Shamil Rodriguez (29:27): Okay. I was about to ask you that because we had a guest on Betsy may out who, uh, actually has, uh, is the founder of the organization, uh, Tesla, uh, and they, they give free advice for individuals or anyone that contacts them for student loan advice. And so she had on one of our episodes actually discussed that, you know, being a public school teacher allows for you to take advantage of the program. But that's interesting to note that, that, that little wrinkle right there, you know, a lot of, for you not to take advantage of that time, that you were

Janette Martinez (30:02): Exactly. Yeah. And it really is just such a maze. So at the while I was a teacher, I was also paying on my Perkins loans, which were the, the campus spades campus based aid loans that were available at the time. Um, they are not available unfortunately anymore. They just haven't been funded, um, with Perkins loans. Uh, but for my time as a teacher, I got like a, every year that I taught, I had some percentage dropped down. So by the time I was done, I had received about half of it forgiven. And so pieces like that, I know that's been one proposal that's been put out often. It's like, what is public service loan? Forgiveness is a tiered program. Like you get a certain percentage forgiven for however many, however many number of years that you've been working in nonprofits, government, et cetera. Um, instead of what, you know, the issues that we found now, when people are trying to apply for public service loan forgiveness, PSLF a few, uh, this, this last year, two years ago, um, I don't know, time anymore.

Janette Martinez (31:05): And there were a lot of people who were depending on it and were unable to qualify because they were on the wrong repayment plan for 10 years, but no one ever told them. Um, so I think just like I'm going, especially when so many students have, you know, that they were going to be able to make work for them, uh, has been a big one. And I remember having to ask around, I'm like, I literally worked with a ton of higher education experts, and this is what it's taken for me to understand what repayment plan I need to be in what I need to be doing. And so, um, I have now been able to pass on that information to my friends, to my sisters who recently graduated college, how do you, how do you get into the right plan and make sure that, you know, you're working towards potential forgiveness and what if you're in between jobs?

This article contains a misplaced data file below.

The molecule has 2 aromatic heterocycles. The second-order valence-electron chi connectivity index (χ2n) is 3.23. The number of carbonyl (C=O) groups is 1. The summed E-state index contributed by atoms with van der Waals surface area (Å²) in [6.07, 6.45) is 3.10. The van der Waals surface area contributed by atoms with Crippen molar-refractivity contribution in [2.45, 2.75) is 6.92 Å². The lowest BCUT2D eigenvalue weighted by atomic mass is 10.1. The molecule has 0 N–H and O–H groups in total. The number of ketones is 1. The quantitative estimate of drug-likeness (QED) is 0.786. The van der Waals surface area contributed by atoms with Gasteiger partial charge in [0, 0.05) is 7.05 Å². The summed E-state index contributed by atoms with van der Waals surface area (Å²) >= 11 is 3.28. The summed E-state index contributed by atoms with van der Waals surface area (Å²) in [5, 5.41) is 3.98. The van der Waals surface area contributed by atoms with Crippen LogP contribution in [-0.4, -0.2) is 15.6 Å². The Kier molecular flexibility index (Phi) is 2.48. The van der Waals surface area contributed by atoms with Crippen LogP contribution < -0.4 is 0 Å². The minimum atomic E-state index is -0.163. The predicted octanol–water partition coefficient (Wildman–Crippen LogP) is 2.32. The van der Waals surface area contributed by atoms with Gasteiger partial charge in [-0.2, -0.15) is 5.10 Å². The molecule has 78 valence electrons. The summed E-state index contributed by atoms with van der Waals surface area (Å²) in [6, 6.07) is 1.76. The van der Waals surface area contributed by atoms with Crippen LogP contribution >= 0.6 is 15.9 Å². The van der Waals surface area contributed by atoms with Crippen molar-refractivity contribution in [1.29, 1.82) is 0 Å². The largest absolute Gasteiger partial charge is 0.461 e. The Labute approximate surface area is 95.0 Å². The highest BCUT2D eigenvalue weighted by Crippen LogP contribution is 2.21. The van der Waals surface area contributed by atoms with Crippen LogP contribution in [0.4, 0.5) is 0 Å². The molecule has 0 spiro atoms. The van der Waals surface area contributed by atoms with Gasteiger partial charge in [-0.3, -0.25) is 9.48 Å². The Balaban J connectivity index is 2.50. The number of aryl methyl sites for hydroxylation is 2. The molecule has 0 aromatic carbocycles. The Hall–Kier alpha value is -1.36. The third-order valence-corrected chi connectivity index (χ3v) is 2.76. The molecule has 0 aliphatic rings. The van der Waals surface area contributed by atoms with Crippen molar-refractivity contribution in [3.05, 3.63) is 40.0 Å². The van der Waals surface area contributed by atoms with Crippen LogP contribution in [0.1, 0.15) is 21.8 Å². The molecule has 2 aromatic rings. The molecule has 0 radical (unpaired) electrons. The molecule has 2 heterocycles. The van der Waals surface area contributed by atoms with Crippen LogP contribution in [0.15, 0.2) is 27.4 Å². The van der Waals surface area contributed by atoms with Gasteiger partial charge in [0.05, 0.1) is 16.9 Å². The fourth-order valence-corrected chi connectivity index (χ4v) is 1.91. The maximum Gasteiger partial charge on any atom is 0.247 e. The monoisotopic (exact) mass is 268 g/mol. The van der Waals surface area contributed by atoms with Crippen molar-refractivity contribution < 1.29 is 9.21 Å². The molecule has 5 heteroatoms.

Janette Martinez (31:51): How do we navigate that? Um, again, it shouldn't take an expert to do that, like an expert in higher education, uh, to figure that out. So, um, so I think that's one of the big points is trying to figure out how to, um, consolidate these eight different loan forgive, or eight different repayment plans that are income-based. And then there's also the graduated plan and the standard plans. There's so many different ones, um, how to make it clearer and easier for students to be able to, to go right into the payment plan that works best for them. Um, and therefore avoid, you know, these hurdles that I, that I face. And I'm lucky that I just, you know, lost a few years of forgiveness, but it's fine. I didn't fall into default. I didn't, you know, I wasn't delinquent on my loans. And so I'm one of the lucky ones because often these, um, mazes lead to default and delinquency, uh, which is a really, can be really harming your credit and your ability to, to live, to like, have a hat, like have a good paying job and, you know, make a life if you have these things against you.

Shamil Rodriguez (33:01): Yeah. That's a very, a very real issue that people face every day here, uh, because of student loans. And that's, that's a big part of the catalyst of why this show exists in the first place. So I'm glad you actually mentioned that, but Daphne, did you want to jump in there

Daphné Vanessa (33:16): PSLF and your experience with that? Can you just share with the audience, whether or not you notified the servicer that you were having, that you were, you know, employed at an institution that would have qualified, were there conversations there or how, how did you end up not getting on the right plan?